In the first phase, I was asked to simply reflect back what I was hearing. This was a fairly easy task, and helped me get comfortable with the whole process. After a while it wasn’t very satisfying, and I found it hard to offer anything really useful. Then I could shift to offering my own comments, and questions. This was more challenging - I had to listen harder, and to show more of myself. After three or four interventions, I was really gratified to find my comments being picked up and used. That was very engaging.

We see this is a laboratory for what organisations could do:

Action learning and coaching is sometimes criticised as being too inward looking. Imagine playing with the transparency of the glass wall for the sake of demonstrating and making direct impact of learning to key stakeholders?

Consider the executives of a company, deliberating about their strategy, inviting real time comment to their discussions, suitably moderated through such a glass wall in their boardroom. The Board could be seen to respond directly to their workforce.

Or bolder still – imagine a company being totally transparent about some of their dilemmas, via Twitter, open to customers and competitors alike? What we are learning is that the key quality of the glass wall is you can alter its transparency, via careful negotiations with technology and people. Rather than the usual, fearful response of many companies to the realities of technology and the social network, how about learning to get the light levels right for your own ends?

Next time, we are upping the ante still further, and for a brief while, making our glass wall very open.  Three observers will sit in the room and via Twitter, inform their followers of their reflections on our conversations, the subject will be the nature of C21L, 21st Century leadership, as we experience and try to demonstrate it. You can participate: follow #C21L after 11.00am (UK time) on the 2nd October 2012. Join in our learning set’s conversation!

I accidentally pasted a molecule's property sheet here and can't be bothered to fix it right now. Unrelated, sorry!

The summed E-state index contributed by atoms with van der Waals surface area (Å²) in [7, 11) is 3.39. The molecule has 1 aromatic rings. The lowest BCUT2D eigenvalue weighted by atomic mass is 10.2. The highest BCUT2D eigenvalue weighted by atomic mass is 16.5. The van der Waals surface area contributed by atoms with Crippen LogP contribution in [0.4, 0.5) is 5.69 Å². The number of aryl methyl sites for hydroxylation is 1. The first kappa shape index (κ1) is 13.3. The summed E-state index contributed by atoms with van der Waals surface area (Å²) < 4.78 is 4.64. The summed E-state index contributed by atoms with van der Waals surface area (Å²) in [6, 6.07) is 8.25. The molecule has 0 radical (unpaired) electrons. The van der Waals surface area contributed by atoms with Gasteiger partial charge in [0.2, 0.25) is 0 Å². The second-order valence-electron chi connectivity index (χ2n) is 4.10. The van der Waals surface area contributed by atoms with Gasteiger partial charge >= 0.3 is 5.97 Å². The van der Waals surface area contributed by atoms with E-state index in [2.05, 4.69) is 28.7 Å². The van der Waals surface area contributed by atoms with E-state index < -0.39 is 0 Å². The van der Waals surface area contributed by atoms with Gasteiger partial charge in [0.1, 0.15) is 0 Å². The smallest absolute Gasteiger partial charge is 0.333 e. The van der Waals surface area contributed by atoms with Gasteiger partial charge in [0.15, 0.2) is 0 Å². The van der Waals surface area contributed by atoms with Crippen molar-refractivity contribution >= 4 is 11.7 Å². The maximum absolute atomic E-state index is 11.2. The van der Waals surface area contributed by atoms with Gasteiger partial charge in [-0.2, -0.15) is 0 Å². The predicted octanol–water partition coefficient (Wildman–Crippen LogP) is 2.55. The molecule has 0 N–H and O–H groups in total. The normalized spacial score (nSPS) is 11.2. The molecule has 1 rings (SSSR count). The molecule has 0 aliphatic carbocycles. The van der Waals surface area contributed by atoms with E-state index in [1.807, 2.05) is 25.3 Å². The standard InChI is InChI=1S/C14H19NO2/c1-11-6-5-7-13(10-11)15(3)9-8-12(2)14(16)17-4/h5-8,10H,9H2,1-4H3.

Engagement, responsiveness, flexibility – these are all the qualities business requires.  In the C21L programme, we are learning how to make this happen, virtually, and for real.


Graham: What a fascinating insight into this amalgum of approaches. I look forward to hearing more

Jon Ingham: Yes, interesting, but a little C20 and a half? Shouldn't we be getting rid of the walls rather than just adding a few windows? I understand people need to act within their levels of comfort, and yet again, doesn't a C21L have to work beyond their comfort zone? So to me, the better experiment would be to use social media for the action learning set itself - to see you tweeting each other rather than storing up your experience and insight till the next meting. Or getting more people involved in the set or sets through social media - one of the opportunities provided by the technology is that we don't need to be limited by traditional group sizes anymore. (So a bit more like IBM's Jam perhaps?) I think the same applies to your business applications. Yep, OK, it'd be good to see more companies communicating their strategy deliberations through social media, but does this really go far enough? What about developing a strategy from scratch using peoples' inputs to a corporate social network? Anyway, I look forward to seeing more on 2nd...

James Traeger: Hi Jon, Delighted to have you engage with us. I feel a bit pulled both ways by your comments. Yes I absolutely agree that what we are taking here are baby steps- the vision of possibilities is so much bigger than the reality of what we are doing in our 'lab'. Our experience though is that many (most) of our clients are similarly challenged by the prospects of doing this for real. We are finding the technical challenges, let alone the cultural and interpersonal challenges of making this happen are considerable. Boundaries and trust are the issue. Many people leading organisations are anxious and their anxiety is heightened by dilemmas AND the possibilities of the technical and social network. We are finding we are having to navigate these boundaries very carefully. Playing with the transparency of one wall is about respecting peoples' boundaries, developing trust and helping them to stretch towards greater openness. Notwithstanding all of that. I yearn to reach towards the vision you articulate so clearly, and hope I can be bold enough (and technically adept enough!) to reach it one day. Warmly, James

Tony Fraser: excellent piece of work - leading edge thinking supported by real experience. This is a glimpse of an exciting future for enlightened organisations that want to engage and stimulate their people